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Experts Brainstorm On Africa’s Debt Management

by Atlantic Chronicles

Participants at the opening ceremony

By Etienne Mainimo Mengnjo

Experts drawn from different sectors in the African continent are brainstorming on how debt can be managed in the African continent.

The conference dubbed, African Conference on Debt and Development, AfCoDD III open in Dakar Senegal on August 30 and will end on September 1. The third edition of the conference is been organised by the African Forum and Network on Debt and Development, AFRODAD in partnership with the Trust Africa and their partners.

The conference is holding under the theme, “The 4Rs for African Policymakers: Reimagining, Rethink, Reorganise and Remobilise for an African World Order.” Stakeholders, policymakers, researchers, activists, and concerned citizens are participating in the critical conversation that is geared towards shaping a brighter future for Africa.

Among the several speakers that spoke during the opening, Barbara Khalim-Phiri, Board Chair of AFRODAD said, several countries on the continent have shown signs of wanting to apply for G20 Common Framework.

While underscoring the fact that more African countries are under debt trap, she stated that, Africa’s debt burden is a burden on Africans to pay the price of irresponsible borrowings and equally irresponsible loans.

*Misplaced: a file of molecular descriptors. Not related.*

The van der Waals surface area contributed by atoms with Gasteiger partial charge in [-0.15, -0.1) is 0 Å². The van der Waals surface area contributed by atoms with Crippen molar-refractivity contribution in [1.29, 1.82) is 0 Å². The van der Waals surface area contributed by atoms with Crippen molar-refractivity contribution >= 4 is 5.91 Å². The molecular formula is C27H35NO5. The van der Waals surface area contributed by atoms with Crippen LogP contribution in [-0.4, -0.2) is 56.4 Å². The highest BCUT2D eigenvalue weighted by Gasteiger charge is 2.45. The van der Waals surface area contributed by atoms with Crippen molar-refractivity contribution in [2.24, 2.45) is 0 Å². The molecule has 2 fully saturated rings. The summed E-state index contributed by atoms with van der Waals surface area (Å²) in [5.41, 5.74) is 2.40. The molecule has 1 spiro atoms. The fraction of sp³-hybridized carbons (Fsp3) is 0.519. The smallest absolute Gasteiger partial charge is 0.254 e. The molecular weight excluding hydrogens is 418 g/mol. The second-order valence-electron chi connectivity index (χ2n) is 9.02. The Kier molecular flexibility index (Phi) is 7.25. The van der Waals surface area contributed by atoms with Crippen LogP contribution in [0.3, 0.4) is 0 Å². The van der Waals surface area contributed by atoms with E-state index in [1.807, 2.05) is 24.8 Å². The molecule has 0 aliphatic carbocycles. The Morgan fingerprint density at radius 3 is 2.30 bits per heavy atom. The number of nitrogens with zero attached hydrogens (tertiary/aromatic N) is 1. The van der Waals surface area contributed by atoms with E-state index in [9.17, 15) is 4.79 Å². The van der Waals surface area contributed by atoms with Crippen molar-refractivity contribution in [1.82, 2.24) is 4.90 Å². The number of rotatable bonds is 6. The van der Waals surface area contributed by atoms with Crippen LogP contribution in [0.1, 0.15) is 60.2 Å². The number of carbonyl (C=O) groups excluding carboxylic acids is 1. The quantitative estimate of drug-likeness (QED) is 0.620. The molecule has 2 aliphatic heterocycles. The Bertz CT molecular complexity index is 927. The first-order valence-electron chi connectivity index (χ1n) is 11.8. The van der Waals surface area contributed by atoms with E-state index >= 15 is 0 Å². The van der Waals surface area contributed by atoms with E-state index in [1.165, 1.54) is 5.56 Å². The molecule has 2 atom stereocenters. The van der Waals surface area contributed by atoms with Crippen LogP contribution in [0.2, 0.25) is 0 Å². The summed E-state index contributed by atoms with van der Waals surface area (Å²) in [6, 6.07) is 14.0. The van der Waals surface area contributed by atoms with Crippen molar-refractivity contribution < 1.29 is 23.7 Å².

“Africa is trapped in debt that goes way beyond the contraction of the budgetary margin. It has poor production capacity, rooted in the neoliberal economic order, which blocks any attempt by Africa to transform its economies,” Barbara Khalim-Phiri said.

Besides indicating that the conference was timely and will give experts the opportunity to brainstorm on debt management in Africa, she added that the conference will help gather solutions that will help to reset African economies and pursue economic transformation agenda.

Meanwhile, Sall Ebrimall, Executive Director of Trust Africa pointed out that there is need for African countries to strategise on solutions that will foster economic transformation in the continent.

According to home, him, a number of African countries are in deep debt distress and the need for transformation is urgent for a brighter future.

It was revealed that five African countries, Ghana, Ethiopia, Chad, Zambia and Sri Lanka have officially defaulted on their national debt. However, Zambia has successfully applied for debt restructuring deal under the G20 framework, a deal which is yet to be completed.

AfCoDD III builds on the success of previous editions, setting the stage for an important dialogue that addresses the complexities of Africa’s current debt landscape and the need for a new approach to economic development.

The conference aims to promote innovative ideas and strategies that redefine Africa’s role in the global financial architecture to lead the continent towards a sustainable and equitable future.

According to organisers, discussions during AfCoDD III are centred on how to establish a world order that would be based on the principle of equality and the need to right historical wrongs.

The recommendations will be used to contribute to and influence the Africa Climate Conference titled “Stimulating Green Growth and Climate Finance Solutions for Africa and the World”, scheduled for September 4-6 in Kenya, as well as the IMF and World Bank annual meetings in October from October 9-15 in Marrakesh, Morocco.

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